Testing Redux Connected React Components Using Jest

When writing tests for a React application you might come across the case where you have to test a React component that is connected to a Redux store using the connect function. Testing these components in isolation might look complicated. reasons being that the component is wrapped in a HOC so we don’t have direct access to the component properties. and the connect function takes Redux into the picture, so we have a whole layer to mock.

Let’s take this simple login component as an example throughout this article.

import React, {useEffect} from "react";
import {useState} from "react";
import {connect} from "react-redux";
import {ILoginState, login} from "./state";

interface ILoginProps {
    loading: boolean;
    error: string;
}

interface IDispatchProps {
    doLogin: typeof login;
}

type Props = ILoginProps & IDispatchProps;

const Login: React.FC<Props> = ({loading, error, doLogin}) => {
    const [email, setEmail] = useState("");
    const [password, setPassword] = useState("");
    const [showError, setShowError] = useState(false);

    useEffect(() => {
        setShowError(!!error);
    }, [error]);

    const handleLogin = (e) => {
        const form = e.currentTarget;
        e.preventDefault();
        e.stopPropagation();

        if (form.checkValidity()) {
            doLogin({email, password});
        }
    };

    return (
        <div className="log-in">
            {loading && <img data-testid="loader" alt="Loading" className="loading" />}
            {showError && <p data-testid="errorMessage" className="error">{error}</p>}
            <form onSubmit={handleLogin}>
                <input data-testid="emailInput" required type="email" onChange={(e) => setEmail(e.target.value)} />
                <input data-testid="passwordInput" required type="password" onChange={(e) => setPassword(e.target.value)} />

                <button type="submit" data-testid="loginTrigger">Log In</button>
            </form>
        </div>
    );
};

const mapStateToProps = (state: ILoginState): ILoginProps => ({
    error: state.error,
    loading: state.loading,
});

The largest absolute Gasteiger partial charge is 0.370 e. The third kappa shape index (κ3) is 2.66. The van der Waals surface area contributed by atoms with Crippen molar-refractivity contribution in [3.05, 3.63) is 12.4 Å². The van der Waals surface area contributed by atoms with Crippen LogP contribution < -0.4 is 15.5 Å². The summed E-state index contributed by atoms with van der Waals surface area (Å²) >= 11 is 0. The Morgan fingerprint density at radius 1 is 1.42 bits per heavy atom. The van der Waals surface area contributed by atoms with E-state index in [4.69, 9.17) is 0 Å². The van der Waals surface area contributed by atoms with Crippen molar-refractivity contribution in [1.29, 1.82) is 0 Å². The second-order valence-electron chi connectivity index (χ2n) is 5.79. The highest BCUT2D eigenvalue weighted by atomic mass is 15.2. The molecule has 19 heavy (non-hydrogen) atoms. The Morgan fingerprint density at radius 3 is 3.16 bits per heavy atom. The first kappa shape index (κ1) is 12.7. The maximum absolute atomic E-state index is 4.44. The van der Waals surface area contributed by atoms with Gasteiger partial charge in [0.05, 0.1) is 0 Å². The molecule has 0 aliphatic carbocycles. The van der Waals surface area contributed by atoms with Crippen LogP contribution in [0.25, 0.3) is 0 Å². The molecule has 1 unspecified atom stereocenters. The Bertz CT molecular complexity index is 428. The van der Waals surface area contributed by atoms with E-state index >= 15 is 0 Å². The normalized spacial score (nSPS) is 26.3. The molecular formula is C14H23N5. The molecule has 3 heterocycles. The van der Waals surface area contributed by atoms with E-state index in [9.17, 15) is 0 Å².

const mapDispatchToProps = {
    doLogin: login,
};

export default connect(
    mapStateToProps,
    mapDispatchToProps,
)(Login);

And in the same location, the state,

export function login(loginInfo) {
    return {
        payload: loginInfo,
        type: "LOGIN",
    };
}

export interface ILoginState {
    loading: boolean;
    error: string;
}

How to Test

As we are going to test the component, First thing we have to do is to isolate it. A Redux based component can communicate in two ways. It can dispatch actions and it can take store updates as props. So that’s what we are going to test. It should dispatch the right actions with the right parameters and it should render the data as intended.

Mocking the Store

To isolate the component, we have to find a way to mock the store and render the component using mock data. redux-mock-store is a package that allows us to mock the Redux store. This will record all actions that are dispatched to the store.

Let’s create a helper function that will render the component and return the store and the component itself.

function renderComponent(state: ILoginState) {
    const store = mockStore(state);
    return [render((
        <Provider store={store}>
            <LogIn />
        </Provider>
    )), store];
}

Now we can use this to render the component inside the Redux provider.

Testing Dispatch

Let’s write our first test. This will test if the component dispatches the login action when the inputs are valid.

it("should dispatch login action if inputs are valid", () => {
    const [{getByTestId}, store] = renderComponent({ loading: false, error: null});

    fireEvent.change(getByTestId("emailInput"), {
        target: { value: "user_one@gmail.com" },
    });

    fireEvent.change(getByTestId("passwordInput"), {
        target: { value: "password" },